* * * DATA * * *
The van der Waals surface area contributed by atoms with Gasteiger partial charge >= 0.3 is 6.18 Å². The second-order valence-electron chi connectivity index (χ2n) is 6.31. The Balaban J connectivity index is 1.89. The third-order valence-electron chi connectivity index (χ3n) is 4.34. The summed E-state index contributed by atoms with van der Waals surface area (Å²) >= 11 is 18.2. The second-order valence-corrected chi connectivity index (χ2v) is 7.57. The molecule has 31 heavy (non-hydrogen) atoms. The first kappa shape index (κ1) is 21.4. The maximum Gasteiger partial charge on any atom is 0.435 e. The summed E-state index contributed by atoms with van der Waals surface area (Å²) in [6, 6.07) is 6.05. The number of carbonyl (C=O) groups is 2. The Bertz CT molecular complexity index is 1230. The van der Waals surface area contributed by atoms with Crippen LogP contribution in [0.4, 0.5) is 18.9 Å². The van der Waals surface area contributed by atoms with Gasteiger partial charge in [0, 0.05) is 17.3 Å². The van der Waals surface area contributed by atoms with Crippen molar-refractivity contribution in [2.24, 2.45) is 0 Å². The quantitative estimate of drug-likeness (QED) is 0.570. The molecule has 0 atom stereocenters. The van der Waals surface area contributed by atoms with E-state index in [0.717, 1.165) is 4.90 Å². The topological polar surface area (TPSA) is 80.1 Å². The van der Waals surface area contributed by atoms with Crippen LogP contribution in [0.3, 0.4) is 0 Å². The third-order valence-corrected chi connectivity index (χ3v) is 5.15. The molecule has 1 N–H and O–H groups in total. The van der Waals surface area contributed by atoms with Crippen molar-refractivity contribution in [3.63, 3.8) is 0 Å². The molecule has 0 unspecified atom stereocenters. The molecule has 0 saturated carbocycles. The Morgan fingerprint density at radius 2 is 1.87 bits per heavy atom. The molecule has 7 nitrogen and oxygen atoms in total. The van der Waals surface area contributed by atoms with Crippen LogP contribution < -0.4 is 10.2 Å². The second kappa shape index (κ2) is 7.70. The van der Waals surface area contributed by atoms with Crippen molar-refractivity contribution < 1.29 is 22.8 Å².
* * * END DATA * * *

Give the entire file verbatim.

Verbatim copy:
The van der Waals surface area contributed by atoms with Gasteiger partial charge >= 0.3 is 6.18 Å². The second-order valence-electron chi connectivity index (χ2n) is 6.31. The Balaban J connectivity index is 1.89. The third-order valence-electron chi connectivity index (χ3n) is 4.34. The summed E-state index contributed by atoms with van der Waals surface area (Å²) >= 11 is 18.2. The second-order valence-corrected chi connectivity index (χ2v) is 7.57. The molecule has 31 heavy (non-hydrogen) atoms. The first kappa shape index (κ1) is 21.4. The maximum Gasteiger partial charge on any atom is 0.435 e. The summed E-state index contributed by atoms with van der Waals surface area (Å²) in [6, 6.07) is 6.05. The number of carbonyl (C=O) groups is 2. The Bertz CT molecular complexity index is 1230. The van der Waals surface area contributed by atoms with Crippen LogP contribution in [0.4, 0.5) is 18.9 Å². The van der Waals surface area contributed by atoms with Gasteiger partial charge in [0, 0.05) is 17.3 Å². The van der Waals surface area contributed by atoms with Crippen molar-refractivity contribution in [2.24, 2.45) is 0 Å². The quantitative estimate of drug-likeness (QED) is 0.570. The molecule has 0 atom stereocenters. The van der Waals surface area contributed by atoms with E-state index in [0.717, 1.165) is 4.90 Å². The topological polar surface area (TPSA) is 80.1 Å². The van der Waals surface area contributed by atoms with Crippen LogP contribution in [0.3, 0.4) is 0 Å². The third-order valence-corrected chi connectivity index (χ3v) is 5.15. The molecule has 1 N–H and O–H groups in total. The van der Waals surface area contributed by atoms with Crippen molar-refractivity contribution in [3.63, 3.8) is 0 Å². The molecule has 0 unspecified atom stereocenters. The molecule has 0 saturated carbocycles. The Morgan fingerprint density at radius 2 is 1.87 bits per heavy atom. The molecule has 7 nitrogen and oxygen atoms in total. The van der Waals surface area contributed by atoms with Crippen LogP contribution < -0.4 is 10.2 Å². The second kappa shape index (κ2) is 7.70. The van der Waals surface area contributed by atoms with Crippen molar-refractivity contribution < 1.29 is 22.8 Å².